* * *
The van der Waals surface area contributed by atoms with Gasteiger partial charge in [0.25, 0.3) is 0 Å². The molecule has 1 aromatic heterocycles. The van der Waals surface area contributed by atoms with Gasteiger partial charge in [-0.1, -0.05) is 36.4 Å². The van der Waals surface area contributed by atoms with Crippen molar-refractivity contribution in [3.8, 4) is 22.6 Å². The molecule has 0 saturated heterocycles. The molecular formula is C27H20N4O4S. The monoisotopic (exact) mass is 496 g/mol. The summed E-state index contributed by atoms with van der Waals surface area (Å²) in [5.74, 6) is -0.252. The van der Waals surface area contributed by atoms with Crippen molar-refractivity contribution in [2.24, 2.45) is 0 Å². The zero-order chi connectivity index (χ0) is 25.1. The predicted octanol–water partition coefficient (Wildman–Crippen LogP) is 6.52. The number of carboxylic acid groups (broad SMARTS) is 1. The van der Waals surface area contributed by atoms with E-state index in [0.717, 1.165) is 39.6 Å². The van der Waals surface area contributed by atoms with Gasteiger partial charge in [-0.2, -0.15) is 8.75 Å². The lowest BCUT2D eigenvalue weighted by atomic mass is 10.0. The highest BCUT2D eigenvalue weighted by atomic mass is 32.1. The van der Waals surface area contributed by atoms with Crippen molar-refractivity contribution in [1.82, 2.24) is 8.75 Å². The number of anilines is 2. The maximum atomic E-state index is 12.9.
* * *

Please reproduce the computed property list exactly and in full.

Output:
The van der Waals surface area contributed by atoms with Gasteiger partial charge in [0.25, 0.3) is 0 Å². The molecule has 1 aromatic heterocycles. The van der Waals surface area contributed by atoms with Gasteiger partial charge in [-0.1, -0.05) is 36.4 Å². The van der Waals surface area contributed by atoms with Crippen molar-refractivity contribution in [3.8, 4) is 22.6 Å². The molecule has 0 saturated heterocycles. The molecular formula is C27H20N4O4S. The monoisotopic (exact) mass is 496 g/mol. The summed E-state index contributed by atoms with van der Waals surface area (Å²) in [5.74, 6) is -0.252. The van der Waals surface area contributed by atoms with Crippen molar-refractivity contribution in [2.24, 2.45) is 0 Å². The zero-order chi connectivity index (χ0) is 25.1. The predicted octanol–water partition coefficient (Wildman–Crippen LogP) is 6.52. The number of carboxylic acid groups (broad SMARTS) is 1. The van der Waals surface area contributed by atoms with E-state index in [0.717, 1.165) is 39.6 Å². The van der Waals surface area contributed by atoms with Gasteiger partial charge in [-0.2, -0.15) is 8.75 Å². The lowest BCUT2D eigenvalue weighted by atomic mass is 10.0. The highest BCUT2D eigenvalue weighted by atomic mass is 32.1. The van der Waals surface area contributed by atoms with Crippen molar-refractivity contribution in [1.82, 2.24) is 8.75 Å². The number of anilines is 2. The maximum atomic E-state index is 12.9.